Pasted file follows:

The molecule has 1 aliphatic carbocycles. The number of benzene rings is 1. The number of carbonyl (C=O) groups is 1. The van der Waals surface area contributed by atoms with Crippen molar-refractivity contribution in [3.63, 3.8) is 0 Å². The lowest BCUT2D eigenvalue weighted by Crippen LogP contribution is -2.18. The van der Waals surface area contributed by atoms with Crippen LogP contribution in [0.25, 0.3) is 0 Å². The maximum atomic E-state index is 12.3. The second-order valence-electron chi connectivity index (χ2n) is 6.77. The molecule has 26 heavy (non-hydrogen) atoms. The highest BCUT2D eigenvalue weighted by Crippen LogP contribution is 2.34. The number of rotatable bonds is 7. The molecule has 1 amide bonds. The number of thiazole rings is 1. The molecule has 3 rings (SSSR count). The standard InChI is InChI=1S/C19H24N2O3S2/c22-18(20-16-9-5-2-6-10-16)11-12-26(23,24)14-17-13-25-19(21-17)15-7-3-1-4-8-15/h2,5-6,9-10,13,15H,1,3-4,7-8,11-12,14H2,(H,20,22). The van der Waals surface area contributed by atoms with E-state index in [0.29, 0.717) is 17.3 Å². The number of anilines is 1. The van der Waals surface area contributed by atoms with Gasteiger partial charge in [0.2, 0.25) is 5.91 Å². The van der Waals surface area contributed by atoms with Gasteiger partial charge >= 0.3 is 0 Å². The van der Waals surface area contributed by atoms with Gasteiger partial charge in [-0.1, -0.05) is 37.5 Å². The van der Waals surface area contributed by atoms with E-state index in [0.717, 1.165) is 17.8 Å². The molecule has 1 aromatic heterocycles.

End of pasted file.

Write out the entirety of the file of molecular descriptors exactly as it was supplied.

The molecule has 1 aliphatic carbocycles. The number of benzene rings is 1. The number of carbonyl (C=O) groups is 1. The van der Waals surface area contributed by atoms with Crippen molar-refractivity contribution in [3.63, 3.8) is 0 Å². The lowest BCUT2D eigenvalue weighted by Crippen LogP contribution is -2.18. The van der Waals surface area contributed by atoms with Crippen LogP contribution in [0.25, 0.3) is 0 Å². The maximum atomic E-state index is 12.3. The second-order valence-electron chi connectivity index (χ2n) is 6.77. The molecule has 26 heavy (non-hydrogen) atoms. The highest BCUT2D eigenvalue weighted by Crippen LogP contribution is 2.34. The number of rotatable bonds is 7. The molecule has 1 amide bonds. The number of thiazole rings is 1. The molecule has 3 rings (SSSR count). The standard InChI is InChI=1S/C19H24N2O3S2/c22-18(20-16-9-5-2-6-10-16)11-12-26(23,24)14-17-13-25-19(21-17)15-7-3-1-4-8-15/h2,5-6,9-10,13,15H,1,3-4,7-8,11-12,14H2,(H,20,22). The van der Waals surface area contributed by atoms with E-state index in [0.29, 0.717) is 17.3 Å². The number of anilines is 1. The van der Waals surface area contributed by atoms with Gasteiger partial charge in [0.2, 0.25) is 5.91 Å². The van der Waals surface area contributed by atoms with Gasteiger partial charge >= 0.3 is 0 Å². The van der Waals surface area contributed by atoms with Gasteiger partial charge in [-0.1, -0.05) is 37.5 Å². The van der Waals surface area contributed by atoms with E-state index in [0.717, 1.165) is 17.8 Å². The molecule has 1 aromatic heterocycles.